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Taxing Variations? Part Two- VAT on Lease Variations

In the second of this two part blog we look at the VAT consequences of lease variations.

If either party has opted to tax the property for VAT purposes then VAT will need to be charged on any supplies treated as made by that party, but often the parties do not appreciate that there has in fact been a supply.

For example, it is not uncommon for the parties to vary a lease to remove a tenant’s break option in consideration of an additional rent free period. If the landlord has opted to tax the property, it should charge VAT on the value of the consideration (from the landlord’s perspective) given by the tenant (i.e. the value of the tenant’s break option). If the variation is an even commercial deal, then the value of the tenant’s variations will be the same as the value of the landlord’s variations. So in this example the value of the tenant’s break option will be the same as the rent the landlord is forgoing.

If the tenant has opted to tax the property it would also have to charge VAT on the variation. In that case, the parties can agree to swap VAT invoices on completion marked “paid” rather than paying an equal amount of cash to each other: the net effect on their VAT accounts should be neutral assuming both can recover the input VAT in full. This will clearly have a cash flow advantage and for this reason a tenant may want to opt to tax its interest in the property ahead of the variation.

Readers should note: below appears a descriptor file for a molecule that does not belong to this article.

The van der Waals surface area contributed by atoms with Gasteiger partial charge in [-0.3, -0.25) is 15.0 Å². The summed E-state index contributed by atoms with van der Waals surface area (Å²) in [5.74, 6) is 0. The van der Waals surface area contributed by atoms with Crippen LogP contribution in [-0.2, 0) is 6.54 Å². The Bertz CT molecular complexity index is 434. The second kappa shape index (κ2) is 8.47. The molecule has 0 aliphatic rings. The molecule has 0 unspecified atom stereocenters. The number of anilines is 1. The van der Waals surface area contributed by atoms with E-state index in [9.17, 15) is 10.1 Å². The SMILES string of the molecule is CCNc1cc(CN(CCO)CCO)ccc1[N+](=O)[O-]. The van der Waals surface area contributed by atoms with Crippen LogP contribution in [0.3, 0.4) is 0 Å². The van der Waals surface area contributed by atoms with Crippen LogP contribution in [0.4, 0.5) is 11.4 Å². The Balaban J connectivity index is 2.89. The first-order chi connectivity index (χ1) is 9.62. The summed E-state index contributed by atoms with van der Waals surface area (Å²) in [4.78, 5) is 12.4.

The position is more complex where a variation causes a deemed surrender and re-grant. As discussed in the first part of this blog, this may be an unintentional consequence of a lease variation (for example if there is an increase in the duration of the lease or in the extent of the demise). HMRC issued a statement of practice on this topic in the 1990s suggesting that the deemed surrender and re-grant will sometimes be accepted as a non-event for VAT purposes, probably reflecting the fact that they often represent the functioning of land law rather than transfers of commercial value.

However, the treatment of the deemed surrender and re-grant needs to be considered in the context of the transaction as a whole: VAT may well be chargeable on other elements of the transaction. The statement of practice does envisage that VAT will be charged on the surrender if a landlord pays cash, or if the demise or term is reduced (subject to an option to tax). Likewise, if the tenant pays cash for the variation VAT is usually charged on the deemed re-grant, or alternatively the landlord may be seen as making a taxable supply of accepting the surrender of the old lease if, for example, it is onerous. Advice should be taken on a case by case basis.